When an international dispute has been rumbling on for decades, it can seem like a chronic condition that will never become terminal. The US and China were squaring off about Taiwan in the 1950s. I wrote a cover story for The Economist on the Taiwan Strait crisis of 1995.
So it is tempting to see the threatening military exercises that China is conducting off the coast of Taiwan as simply the latest chapter in a long-running saga.
But this time feels different. In the past a US-China war over Taiwan seemed like a real possibility — but no more than that. Now an increasing number of experts believe that a US-China conflict is not just possible but probable. James Crabtree, the Asia director for the International Institute of Strategic Studies, says: “On our current course some kind of military confrontation between the US and China over the coming decade now looks more likely than not.”
Senior western officials are too cautious to say anything like that in public — but many share Crabtree’s pessimism in private. A window into US thinking was opened in 2021, when Admiral Phil Davidson, the retiring head of America’s Indo-Pacific command, told Congress that he saw a “manifest” threat of a Chinese invasion of Taiwan within “the next six years”.
The Chinese government’s rhetoric is certainly nationalistic and bellicose. Qin Gang, the Chinese ambassador to the US, responded to Nancy Pelosi’s controversial visit to Taiwan last week by tweeting a Top Gun-style video of the People’s Liberation Army on exercises — complete with soaring missiles, explosions, sirens and chanting troops. The message was clear and unsubtle.
The fear that war is looming is driven by changes in China, the US and Taiwan itself.
Since Xi Jinping took power in 2012, Beijing’s foreign policy has become noticeably more aggressive. China has built military bases across the South China Sea, and Chinese forces have killed Indian troops in clashes in the Himalayas. China’s relentless military build-up means that the country now has more naval vessels than America.
Unlike his predecessors, who seemed prepared to wait for eventual “reunification” with Taiwan, Xi has called the issue a historic mission that “cannot be passed down from generation to generation”. Popular expectations have been raised so high that some Chinese nationalists seemed disappointed that the People’s Liberation Army did not shoot down Pelosi’s plane.
Attitudes in the US have also shifted. About the only thing on which there seems to be cross-party agreement in Washington is that China is an increasingly dangerous rival, which must be confronted. Trump-era tariffs on Chinese goods have been kept by the Biden administration. Both the Trump and Biden administrations have expanded ties with Taiwan.
Biden has now said three times that the US would fight to defend Taiwan if China invades — a departure from the official US policy of “strategic ambiguity”. His officials’ insistence that their boss had misspoken becomes less convincing each time.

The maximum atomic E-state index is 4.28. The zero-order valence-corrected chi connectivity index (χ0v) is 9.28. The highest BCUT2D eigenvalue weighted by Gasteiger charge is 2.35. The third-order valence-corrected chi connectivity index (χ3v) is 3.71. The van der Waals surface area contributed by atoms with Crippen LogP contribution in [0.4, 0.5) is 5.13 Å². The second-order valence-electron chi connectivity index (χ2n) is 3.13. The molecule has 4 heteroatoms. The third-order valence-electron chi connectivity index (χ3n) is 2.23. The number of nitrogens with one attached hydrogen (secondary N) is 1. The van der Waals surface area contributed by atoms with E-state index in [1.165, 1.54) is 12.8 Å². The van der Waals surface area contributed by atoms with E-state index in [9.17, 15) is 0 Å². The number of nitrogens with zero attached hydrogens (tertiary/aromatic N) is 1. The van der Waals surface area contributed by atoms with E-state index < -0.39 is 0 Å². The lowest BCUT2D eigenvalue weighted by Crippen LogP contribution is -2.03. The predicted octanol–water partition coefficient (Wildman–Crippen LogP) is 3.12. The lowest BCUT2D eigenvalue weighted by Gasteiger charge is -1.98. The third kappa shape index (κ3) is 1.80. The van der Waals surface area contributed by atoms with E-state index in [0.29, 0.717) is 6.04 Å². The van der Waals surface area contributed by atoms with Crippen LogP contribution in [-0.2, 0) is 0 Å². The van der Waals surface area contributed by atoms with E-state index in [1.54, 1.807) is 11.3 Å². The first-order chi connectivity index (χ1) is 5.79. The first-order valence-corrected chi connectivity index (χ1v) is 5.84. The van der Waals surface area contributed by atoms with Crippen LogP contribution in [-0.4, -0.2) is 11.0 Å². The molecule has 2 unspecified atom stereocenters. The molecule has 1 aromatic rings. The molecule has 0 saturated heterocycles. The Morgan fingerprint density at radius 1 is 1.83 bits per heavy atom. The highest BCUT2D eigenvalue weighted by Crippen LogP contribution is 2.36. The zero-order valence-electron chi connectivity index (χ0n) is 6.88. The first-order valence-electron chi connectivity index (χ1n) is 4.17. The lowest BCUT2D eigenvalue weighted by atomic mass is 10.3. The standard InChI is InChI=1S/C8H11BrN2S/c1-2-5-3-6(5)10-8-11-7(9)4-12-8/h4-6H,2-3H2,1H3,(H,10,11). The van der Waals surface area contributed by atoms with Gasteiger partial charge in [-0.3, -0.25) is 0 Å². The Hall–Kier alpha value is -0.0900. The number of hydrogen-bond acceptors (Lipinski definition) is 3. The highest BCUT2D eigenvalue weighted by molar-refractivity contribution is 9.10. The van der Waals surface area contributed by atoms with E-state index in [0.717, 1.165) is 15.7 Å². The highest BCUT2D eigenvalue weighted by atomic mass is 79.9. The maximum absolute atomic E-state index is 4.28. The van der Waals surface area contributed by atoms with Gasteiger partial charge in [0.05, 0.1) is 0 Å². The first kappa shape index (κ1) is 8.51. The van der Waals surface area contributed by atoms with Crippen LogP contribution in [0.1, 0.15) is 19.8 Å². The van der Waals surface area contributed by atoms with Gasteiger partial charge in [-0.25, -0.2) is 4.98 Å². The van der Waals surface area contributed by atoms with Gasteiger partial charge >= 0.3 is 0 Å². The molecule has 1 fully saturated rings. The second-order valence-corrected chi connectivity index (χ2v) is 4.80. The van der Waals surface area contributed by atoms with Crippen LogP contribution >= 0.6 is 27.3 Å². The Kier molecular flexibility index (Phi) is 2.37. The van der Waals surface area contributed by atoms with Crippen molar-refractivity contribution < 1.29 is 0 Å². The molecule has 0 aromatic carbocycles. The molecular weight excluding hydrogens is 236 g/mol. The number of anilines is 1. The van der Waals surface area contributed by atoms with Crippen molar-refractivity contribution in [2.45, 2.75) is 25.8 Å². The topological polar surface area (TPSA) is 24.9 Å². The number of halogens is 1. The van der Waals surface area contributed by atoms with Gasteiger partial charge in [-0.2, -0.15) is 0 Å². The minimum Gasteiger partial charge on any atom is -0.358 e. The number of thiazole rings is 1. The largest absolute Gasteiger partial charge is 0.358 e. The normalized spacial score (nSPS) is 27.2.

Biden’s repeated suggestions that the US would go to war over Taiwan are in striking contrast to his clear statement, before Russia invaded Ukraine, that America would not get directly involved in military action. It reflects a widespread belief in Washington that, for strategic and ideological reasons, Taiwan’s fate will define the balance of power in the 21st century.
However, the tensions might not be coming to the boil were it not for changes in Taiwan itself. In 2016, and again in 2020, the island elected President Tsai Ing-wen, leader of the Democratic Progressive party, traditionally regarded as “pro-independence”. Even though Tsai has steered clear of formal moves towards independence, it is evident that the younger generation of Taiwanese increasingly see their future as separate from the mainland.
The formula of “one country, two systems”, which Beijing proclaimed for Hong Kong, was also floated by China as a model for Taiwan. But Beijing’s repression in Hong Kong makes the territory looks more like an awful warning for Taiwan than a potential role model.
The Taiwanese know that Xi’s honeyed talk of “peaceful reunification” is, in fact, code for annexation and incorporation into a dictatorship. They will not accept that — nor should they. This means that, if Xi is in earnest in his insistence that the Taiwan issue must be resolved to Beijing’s satisfaction in this generation, force is his only option.
A Chinese resort to force would be a tragedy not just for Taiwan, but for mainland China itself. It would lead to mass casualties on all sides, permanent alienation between Taiwanese and mainlanders, and a rupture in the global economy that would endanger decades of Chinese growth. Above all, it would risk a direct conflict with the US and a third world war.
But the fact that an invasion of Taiwan would be reckless and immoral does not mean it will never happen. As Russia’s attack on Ukraine demonstrates, nationalism, authoritarianism and resentment of US power can be a powerful and dangerous combination.
As they contemplate a conflict over Taiwan, Beijing and Washington feel obliged to talk and act tough. Each side hopes that the other is bluffing. Let us hope they are both right.